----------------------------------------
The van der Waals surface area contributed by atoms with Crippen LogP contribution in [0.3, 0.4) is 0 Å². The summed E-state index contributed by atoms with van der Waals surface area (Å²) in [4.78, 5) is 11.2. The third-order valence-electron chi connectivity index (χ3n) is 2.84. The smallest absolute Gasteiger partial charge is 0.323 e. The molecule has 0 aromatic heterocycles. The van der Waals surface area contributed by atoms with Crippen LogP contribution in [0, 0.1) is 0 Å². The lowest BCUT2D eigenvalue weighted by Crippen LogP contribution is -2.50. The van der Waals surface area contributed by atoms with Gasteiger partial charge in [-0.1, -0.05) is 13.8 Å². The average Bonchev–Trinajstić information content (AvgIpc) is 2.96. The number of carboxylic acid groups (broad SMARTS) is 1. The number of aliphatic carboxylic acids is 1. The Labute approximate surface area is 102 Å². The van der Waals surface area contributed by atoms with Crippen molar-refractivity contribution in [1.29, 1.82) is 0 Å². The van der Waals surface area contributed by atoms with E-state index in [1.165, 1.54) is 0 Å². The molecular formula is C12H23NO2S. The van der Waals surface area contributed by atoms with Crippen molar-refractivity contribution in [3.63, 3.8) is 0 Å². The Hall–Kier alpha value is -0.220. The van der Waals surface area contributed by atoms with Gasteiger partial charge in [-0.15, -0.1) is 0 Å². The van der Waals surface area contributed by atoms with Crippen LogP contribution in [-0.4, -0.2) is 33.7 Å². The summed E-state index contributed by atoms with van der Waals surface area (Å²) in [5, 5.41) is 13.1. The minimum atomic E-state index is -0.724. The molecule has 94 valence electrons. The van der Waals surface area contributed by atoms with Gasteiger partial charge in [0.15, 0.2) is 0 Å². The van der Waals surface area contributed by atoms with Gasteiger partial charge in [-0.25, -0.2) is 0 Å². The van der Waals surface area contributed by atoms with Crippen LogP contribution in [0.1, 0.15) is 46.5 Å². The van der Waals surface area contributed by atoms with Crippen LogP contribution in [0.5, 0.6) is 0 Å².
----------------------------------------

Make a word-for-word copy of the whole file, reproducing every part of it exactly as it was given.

The van der Waals surface area contributed by atoms with Crippen LogP contribution in [0.3, 0.4) is 0 Å². The summed E-state index contributed by atoms with van der Waals surface area (Å²) in [4.78, 5) is 11.2. The third-order valence-electron chi connectivity index (χ3n) is 2.84. The smallest absolute Gasteiger partial charge is 0.323 e. The molecule has 0 aromatic heterocycles. The van der Waals surface area contributed by atoms with Crippen LogP contribution in [0, 0.1) is 0 Å². The lowest BCUT2D eigenvalue weighted by Crippen LogP contribution is -2.50. The van der Waals surface area contributed by atoms with Gasteiger partial charge in [-0.1, -0.05) is 13.8 Å². The average Bonchev–Trinajstić information content (AvgIpc) is 2.96. The number of carboxylic acid groups (broad SMARTS) is 1. The number of aliphatic carboxylic acids is 1. The Labute approximate surface area is 102 Å². The van der Waals surface area contributed by atoms with Crippen molar-refractivity contribution in [1.29, 1.82) is 0 Å². The van der Waals surface area contributed by atoms with E-state index in [1.165, 1.54) is 0 Å². The molecular formula is C12H23NO2S. The van der Waals surface area contributed by atoms with Crippen molar-refractivity contribution in [3.63, 3.8) is 0 Å². The Hall–Kier alpha value is -0.220. The van der Waals surface area contributed by atoms with Gasteiger partial charge in [-0.15, -0.1) is 0 Å². The van der Waals surface area contributed by atoms with Crippen LogP contribution in [-0.4, -0.2) is 33.7 Å². The summed E-state index contributed by atoms with van der Waals surface area (Å²) in [5, 5.41) is 13.1. The minimum atomic E-state index is -0.724. The molecule has 94 valence electrons. The van der Waals surface area contributed by atoms with Gasteiger partial charge in [0.15, 0.2) is 0 Å². The van der Waals surface area contributed by atoms with Gasteiger partial charge in [-0.25, -0.2) is 0 Å². The van der Waals surface area contributed by atoms with Crippen LogP contribution in [0.1, 0.15) is 46.5 Å². The van der Waals surface area contributed by atoms with Crippen LogP contribution in [0.5, 0.6) is 0 Å².